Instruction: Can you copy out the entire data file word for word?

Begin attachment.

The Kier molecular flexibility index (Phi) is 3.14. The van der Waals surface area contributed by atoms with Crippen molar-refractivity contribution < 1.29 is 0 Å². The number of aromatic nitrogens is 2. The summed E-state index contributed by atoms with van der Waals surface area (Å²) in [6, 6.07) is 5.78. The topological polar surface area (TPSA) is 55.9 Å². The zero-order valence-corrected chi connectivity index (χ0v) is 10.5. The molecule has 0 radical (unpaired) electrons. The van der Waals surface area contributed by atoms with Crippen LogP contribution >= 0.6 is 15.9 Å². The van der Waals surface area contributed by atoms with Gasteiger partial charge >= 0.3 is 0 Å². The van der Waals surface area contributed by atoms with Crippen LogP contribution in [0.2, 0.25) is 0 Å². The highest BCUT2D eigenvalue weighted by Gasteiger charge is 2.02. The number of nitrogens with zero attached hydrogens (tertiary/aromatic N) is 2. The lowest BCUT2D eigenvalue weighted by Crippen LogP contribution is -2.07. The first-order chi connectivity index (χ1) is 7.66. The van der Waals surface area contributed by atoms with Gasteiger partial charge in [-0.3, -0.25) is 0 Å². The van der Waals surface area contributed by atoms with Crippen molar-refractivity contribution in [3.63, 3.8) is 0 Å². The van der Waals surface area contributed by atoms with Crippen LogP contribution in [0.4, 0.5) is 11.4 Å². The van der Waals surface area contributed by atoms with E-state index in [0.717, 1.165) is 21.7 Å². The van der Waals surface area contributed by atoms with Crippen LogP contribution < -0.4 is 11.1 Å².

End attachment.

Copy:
The Kier molecular flexibility index (Phi) is 3.14. The van der Waals surface area contributed by atoms with Crippen molar-refractivity contribution < 1.29 is 0 Å². The number of aromatic nitrogens is 2. The summed E-state index contributed by atoms with van der Waals surface area (Å²) in [6, 6.07) is 5.78. The topological polar surface area (TPSA) is 55.9 Å². The zero-order valence-corrected chi connectivity index (χ0v) is 10.5. The molecule has 0 radical (unpaired) electrons. The van der Waals surface area contributed by atoms with Crippen LogP contribution >= 0.6 is 15.9 Å². The van der Waals surface area contributed by atoms with Gasteiger partial charge >= 0.3 is 0 Å². The van der Waals surface area contributed by atoms with Crippen LogP contribution in [0.2, 0.25) is 0 Å². The highest BCUT2D eigenvalue weighted by Gasteiger charge is 2.02. The number of nitrogens with zero attached hydrogens (tertiary/aromatic N) is 2. The lowest BCUT2D eigenvalue weighted by Crippen LogP contribution is -2.07. The first-order chi connectivity index (χ1) is 7.66. The van der Waals surface area contributed by atoms with Gasteiger partial charge in [-0.3, -0.25) is 0 Å². The van der Waals surface area contributed by atoms with Crippen molar-refractivity contribution in [3.63, 3.8) is 0 Å². The van der Waals surface area contributed by atoms with Crippen LogP contribution in [0.4, 0.5) is 11.4 Å². The van der Waals surface area contributed by atoms with E-state index in [0.717, 1.165) is 21.7 Å². The van der Waals surface area contributed by atoms with Crippen LogP contribution < -0.4 is 11.1 Å².